Starting Fires


Fringe_Angry pyro

Yesterday my therapist/psychiatrist said, “You’re doing it again; you’re manufacturing the next catastrophe. We’ve only had short times of in-depth therapy because you divert attention from the underlying problems to the next big crisis.”

First of all, props to me for going to therapy for the first time in over a month! Second, he is right. I do create catastrophes in my life. The ironic thing is my first therapist told me that 10 years ago after seeing her for a year and a half. She said I had a habit of “starting fires (metaphorically! I’m not a pyromaniac!) to avoid the real problems.” I’ve seen my current therapist for 9 years! My mom said she switched my treatment providers because she thought I was manipulating my therapist and the therapist didn’t know it.

I don’t remember ever intentionally manipulating her. Lol, apparently she had me better figured out than my mom realized. Honestly, I don’t do this consciously. Two therapists saying the same thing about me makes it more convincing though. I’m not sure how they can tell the difference between “starting fires” and having mental illness flare ups because many people with mental illness have bouts of remission and relapse.

Then again, I do shoot myself in the foot a lot. There are certain warning signs and I often knowingly ignore them. Plus, many times I do stupid/bad things for no good reason. In other words, I do them when I’m not in the vice-grip of mental illness. So, maybe they’re both right.

I’d be less skeptical if his comment wasn’t followed by, “I realized you’re repeating what happened to you as a little girl.” …OMFG, psychoanalysis is stupid! While I can see how my birth trauma impacts me (I was born at 23 weeks gestation in 1990), I don’t think I’m unconsciously repeating the past, which I can’t even remember. Furthermore, I think that is a stupid theory.

None of you know me and I’ve only blogged for 3 months. Therefore, I know you only have a limited snapshot of me. Despite that lack of knowledge, given what you know, do you think they’re right? Either way, why? If they are correct, what do you think I can do to change the pattern?

Masochism is Not a Disease


“For example, heavy masochists enjoy pain intensities  that most players cannot tolerate, such as canings or single-tailed whippings. Canings and intense whippings are performed by very experienced players and can leave welts, small cuts, and bruises, but these are generally considered acceptable as long as these marks can heal on their own. Some heavy masochists are proud of their markings following a scene.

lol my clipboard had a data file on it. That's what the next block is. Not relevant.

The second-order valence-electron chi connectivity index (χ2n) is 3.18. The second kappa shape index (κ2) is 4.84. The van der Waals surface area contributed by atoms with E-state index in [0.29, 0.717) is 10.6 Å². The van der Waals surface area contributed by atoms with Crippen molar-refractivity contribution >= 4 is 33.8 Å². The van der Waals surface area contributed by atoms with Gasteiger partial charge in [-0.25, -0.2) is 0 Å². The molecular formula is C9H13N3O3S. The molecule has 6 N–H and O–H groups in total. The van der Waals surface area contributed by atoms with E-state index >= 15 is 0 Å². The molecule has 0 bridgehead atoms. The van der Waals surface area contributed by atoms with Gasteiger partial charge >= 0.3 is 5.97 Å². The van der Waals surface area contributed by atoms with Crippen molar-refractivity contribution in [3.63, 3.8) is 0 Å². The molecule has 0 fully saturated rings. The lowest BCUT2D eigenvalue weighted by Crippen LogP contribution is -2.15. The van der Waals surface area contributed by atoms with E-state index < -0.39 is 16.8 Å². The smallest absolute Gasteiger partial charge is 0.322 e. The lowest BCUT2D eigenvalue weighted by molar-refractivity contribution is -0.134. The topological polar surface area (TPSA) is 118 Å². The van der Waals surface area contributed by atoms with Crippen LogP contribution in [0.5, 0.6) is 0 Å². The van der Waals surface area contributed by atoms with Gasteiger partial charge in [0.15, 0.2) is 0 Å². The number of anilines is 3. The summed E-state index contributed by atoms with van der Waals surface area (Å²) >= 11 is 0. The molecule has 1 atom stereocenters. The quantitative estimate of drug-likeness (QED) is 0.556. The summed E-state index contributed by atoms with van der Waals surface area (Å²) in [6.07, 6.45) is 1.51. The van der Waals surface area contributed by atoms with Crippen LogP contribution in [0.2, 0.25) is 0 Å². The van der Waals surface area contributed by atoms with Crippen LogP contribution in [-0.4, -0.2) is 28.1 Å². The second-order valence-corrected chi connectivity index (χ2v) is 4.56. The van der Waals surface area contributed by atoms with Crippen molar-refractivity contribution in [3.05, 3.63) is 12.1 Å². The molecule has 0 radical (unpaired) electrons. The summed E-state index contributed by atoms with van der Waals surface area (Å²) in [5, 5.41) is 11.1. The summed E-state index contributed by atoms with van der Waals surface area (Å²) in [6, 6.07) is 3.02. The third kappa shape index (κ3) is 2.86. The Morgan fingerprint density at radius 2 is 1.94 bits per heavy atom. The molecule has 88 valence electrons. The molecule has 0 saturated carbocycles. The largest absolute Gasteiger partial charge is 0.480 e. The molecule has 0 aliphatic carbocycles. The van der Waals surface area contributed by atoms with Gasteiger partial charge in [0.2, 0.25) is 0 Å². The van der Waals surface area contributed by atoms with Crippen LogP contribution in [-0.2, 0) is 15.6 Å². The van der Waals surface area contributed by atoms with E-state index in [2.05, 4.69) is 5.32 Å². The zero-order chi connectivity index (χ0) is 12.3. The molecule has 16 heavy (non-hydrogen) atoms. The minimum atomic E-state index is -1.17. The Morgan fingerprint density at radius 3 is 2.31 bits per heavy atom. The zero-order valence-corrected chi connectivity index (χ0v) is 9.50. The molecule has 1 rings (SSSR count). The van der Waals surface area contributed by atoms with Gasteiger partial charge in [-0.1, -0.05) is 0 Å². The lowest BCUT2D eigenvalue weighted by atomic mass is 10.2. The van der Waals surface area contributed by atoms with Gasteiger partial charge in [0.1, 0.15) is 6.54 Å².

Wait….That is abnormal?! I assumed all masochists felt this way.

“Therapists should be aware that dominant–submissive relationships, particularly those that are long term, may be characterized by levels of trust, intimacy, and sharing that  may be unmatched by many conventional relationships.”

*nods* This is my experience.

“Although it may be common to assume BDSM participants are psychosocially maladjusted, many have been found to be well-educated and well-adjusted”

“Probably the most important point is that sexual masochism appears to be more common among successful, individualistic people” (p. 120). According to Baumeister, such unconventional behaviors seem to be a way to temporarily escape from the Self. Indeed, we live in a fast-paced society with high stress and many demands, but also restrictions, on different aspects of our identities. Perhaps BDSM play is a safe way for many individuals to creatively escape, whether it be through means such as letting go of control (submission), experiencing pain or extreme sensation (focus on the body and/or natural endorphin rush), or temporarily become a different identity (fantasy/role play).”

Awesome, he doesn’t think that is a bad thing! I kept reading different theories of masochism and therapists kept mentioning escape for self as a bad, self-destructive reason.

“Again, the issue is not whether or not certain behaviors are morally okay, but whether or not certain behavioral patterns warrant inclusion as legitimate mental disorders based on solid empirical evidence and scientific inquiry. As has been pointed out, the evidence supporting BDSM as being objectively and necessarily pathological is lacking. To the contrary, the available evidence suggests BDSM participants generally are healthy, educated, well-adjusted and successful. However, it is unfortunate that many participants must remain silent about their lifestyles for fear that misperceptions, cultural and religious biases and judgments by others could lead to severe problems in social and occupational functioning.”

Who knows, maybe by the DSM-VII we won’t be considered mentally ill (for this reason 😉 ) I think I’m going to talk to my uncle about all this. I used to talk to him about my eating disorder when I was a kid. I want to talk to someone, really talk to someone, not just type my thoughts to people who don’t respond. I know I’ll talk to him about bisexuality because he is gay. Therefore, I know he will have no qualms about that. I may bring up the submissive/masochistic side to. After all, he knows me and should be able to judge if my motives are self-destructive or not.

Apparently DJ Williams is a Sociologist, not a Psychologist. I suppose I can forgive him!